Now part of the problem with starting a season (series, whatever) with a two parter is that we're left unresolved for a week. We have seven days to squirm, having been teased with some big knowledge bombs. So if the episode felt a little off to you, that's perfectly normal and acceptable. It's not a typical episode, but it was one great way to start off a season.
'Hello Sweetie' - River Song
Let's start where all good things begin: the end. Amy is pregnant, wildly firing a gun at a girl in an Apollo space suit, Rory and River have discovered an underground lair and are quite possibly under attack. Steven Moffat sure knows how to leave us hanging, yeah? So when the alien (popular opinion has been calling them The Silence and pegging them as the Big Bad for the season but I still think that is up in the air) told Amy that there were two things she needed to tell the Doctor, besides his whole death thing, it turns out she is pregnant. Why couldn't she tell him that? Well pregnant ladies can't run and that's what most companions do: run. And since she wants to keep running with the Doctor, she was hesitant to say anything. But boy did she pick the right time to tell him.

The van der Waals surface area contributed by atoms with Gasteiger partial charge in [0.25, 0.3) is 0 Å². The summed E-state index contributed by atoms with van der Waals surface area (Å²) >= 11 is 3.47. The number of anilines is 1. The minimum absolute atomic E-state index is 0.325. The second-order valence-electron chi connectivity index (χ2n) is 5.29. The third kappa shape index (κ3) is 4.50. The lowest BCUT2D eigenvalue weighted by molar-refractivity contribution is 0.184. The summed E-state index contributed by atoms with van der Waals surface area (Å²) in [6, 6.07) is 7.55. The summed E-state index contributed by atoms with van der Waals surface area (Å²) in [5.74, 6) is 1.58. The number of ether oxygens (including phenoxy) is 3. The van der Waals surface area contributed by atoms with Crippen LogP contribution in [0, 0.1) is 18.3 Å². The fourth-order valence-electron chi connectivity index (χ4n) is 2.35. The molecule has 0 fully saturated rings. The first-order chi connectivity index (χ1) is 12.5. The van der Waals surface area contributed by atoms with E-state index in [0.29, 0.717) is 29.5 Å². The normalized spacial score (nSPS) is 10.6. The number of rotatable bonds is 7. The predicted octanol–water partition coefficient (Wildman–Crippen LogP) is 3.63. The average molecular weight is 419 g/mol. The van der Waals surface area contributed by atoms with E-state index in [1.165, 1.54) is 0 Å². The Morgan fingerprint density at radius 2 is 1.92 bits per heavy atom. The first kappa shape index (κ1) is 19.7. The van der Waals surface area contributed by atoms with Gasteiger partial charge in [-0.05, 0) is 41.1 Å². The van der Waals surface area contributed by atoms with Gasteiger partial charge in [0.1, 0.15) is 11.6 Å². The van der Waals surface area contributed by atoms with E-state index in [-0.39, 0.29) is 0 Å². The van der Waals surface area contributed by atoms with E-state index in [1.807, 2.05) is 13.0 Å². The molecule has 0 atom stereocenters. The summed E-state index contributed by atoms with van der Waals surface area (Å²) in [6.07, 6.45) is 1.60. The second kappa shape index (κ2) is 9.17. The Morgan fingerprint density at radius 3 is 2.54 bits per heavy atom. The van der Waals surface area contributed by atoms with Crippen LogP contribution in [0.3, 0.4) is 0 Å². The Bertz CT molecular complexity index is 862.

And who might the girl be in the space suit? It'd be too easy to say that's Amy’s child, but she did seem to have a strong gut reaction when she fired the gun at that person. Although it should also be noted that River had stomach pains too when she went below. Perhaps those creepy Dementors-in-a-suit effect women in a negative way like that. Guess we'll find out next week.
'Canton, on no account follow me into this box and close the door behind you.' - The Doctor